Ending on Prepositions


I remember a long time ago that I was told that ending on prepositions was a sin. However, recently I have seen many published and knowledgeable sources use this. Is it really a "sin" or is it okay to end on prepositions? Sometimes sentences sound really funny when I try avoiding on ending on a preposition:


"Ending a sentence with a preposition is something up with which I will not put." -W. Churchill

3 answers


If you like the way it sounds, and it clearly and concisely gives the information required, then leave it as it is.

link comment answered Jun 08 '13 at 15:41 Tony Proano Expert

The correct usage depends upon the diction of the written piece. If students are writing very formally, a college thesis, for example, they should work hard to avoid ending a sentence with a preposition. If the writing is to be published, the publication may have a style manual that dictates how this issue is handled. However, ninety-five percent of the time, ending a sentence with a preposition is entirely acceptable.  As an English teacher, I have to work very hard to write correctly as my writing is under constant scrutiny, so I am very aware of this difficulty. Think about the audience who will be reading the piece.  Will they be "offended" by a violation of this "rule"?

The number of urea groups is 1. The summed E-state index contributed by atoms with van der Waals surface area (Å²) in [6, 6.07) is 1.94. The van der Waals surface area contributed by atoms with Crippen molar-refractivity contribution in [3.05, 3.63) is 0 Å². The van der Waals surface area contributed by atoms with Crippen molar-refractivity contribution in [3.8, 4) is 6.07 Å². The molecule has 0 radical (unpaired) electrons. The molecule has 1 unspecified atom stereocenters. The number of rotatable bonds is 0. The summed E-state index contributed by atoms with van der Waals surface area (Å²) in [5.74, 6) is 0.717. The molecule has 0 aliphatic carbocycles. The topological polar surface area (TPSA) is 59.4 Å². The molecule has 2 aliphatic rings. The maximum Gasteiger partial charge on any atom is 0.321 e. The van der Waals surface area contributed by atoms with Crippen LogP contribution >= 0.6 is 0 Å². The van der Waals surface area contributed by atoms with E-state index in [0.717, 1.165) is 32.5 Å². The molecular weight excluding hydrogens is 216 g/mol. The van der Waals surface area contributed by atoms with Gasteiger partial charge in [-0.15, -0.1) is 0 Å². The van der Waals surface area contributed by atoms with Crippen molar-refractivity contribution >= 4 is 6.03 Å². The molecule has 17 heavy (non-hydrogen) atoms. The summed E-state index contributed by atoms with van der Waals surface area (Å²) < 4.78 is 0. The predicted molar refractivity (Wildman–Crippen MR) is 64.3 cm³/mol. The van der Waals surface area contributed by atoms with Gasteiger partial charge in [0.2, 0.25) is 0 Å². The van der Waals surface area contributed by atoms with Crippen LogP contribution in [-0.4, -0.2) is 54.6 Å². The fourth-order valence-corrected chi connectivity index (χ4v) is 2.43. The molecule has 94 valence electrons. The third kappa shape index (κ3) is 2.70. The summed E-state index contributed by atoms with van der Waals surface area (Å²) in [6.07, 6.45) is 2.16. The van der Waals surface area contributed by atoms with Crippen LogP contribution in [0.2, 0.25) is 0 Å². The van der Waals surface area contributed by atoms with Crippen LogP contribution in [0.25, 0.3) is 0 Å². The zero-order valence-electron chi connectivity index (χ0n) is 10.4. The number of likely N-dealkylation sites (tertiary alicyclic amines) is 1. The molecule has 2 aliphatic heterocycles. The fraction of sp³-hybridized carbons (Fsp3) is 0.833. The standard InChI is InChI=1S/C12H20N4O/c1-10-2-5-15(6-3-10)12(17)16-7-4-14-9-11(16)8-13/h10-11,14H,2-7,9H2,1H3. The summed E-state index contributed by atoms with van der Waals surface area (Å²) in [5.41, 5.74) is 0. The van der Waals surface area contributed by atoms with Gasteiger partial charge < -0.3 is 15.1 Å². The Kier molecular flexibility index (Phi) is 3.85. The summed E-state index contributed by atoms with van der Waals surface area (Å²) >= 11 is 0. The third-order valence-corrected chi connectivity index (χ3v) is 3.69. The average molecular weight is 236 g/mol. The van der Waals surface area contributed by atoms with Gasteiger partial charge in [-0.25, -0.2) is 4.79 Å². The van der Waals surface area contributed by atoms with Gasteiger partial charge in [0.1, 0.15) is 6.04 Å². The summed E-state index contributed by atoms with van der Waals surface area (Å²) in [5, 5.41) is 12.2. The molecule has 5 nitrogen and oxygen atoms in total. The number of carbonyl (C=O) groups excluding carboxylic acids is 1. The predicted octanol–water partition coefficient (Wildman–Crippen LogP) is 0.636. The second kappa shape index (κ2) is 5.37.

link comment answered Jun 08 '13 at 18:18 Katherine Patrick New member

The rule still holds even though written English is getting more and more informal.  Depending on the nature of the writing you are doing, most people find writing as though you are speaking is OK.

link comment answered Jun 08 '13 at 14:27 Judy Raiten New member

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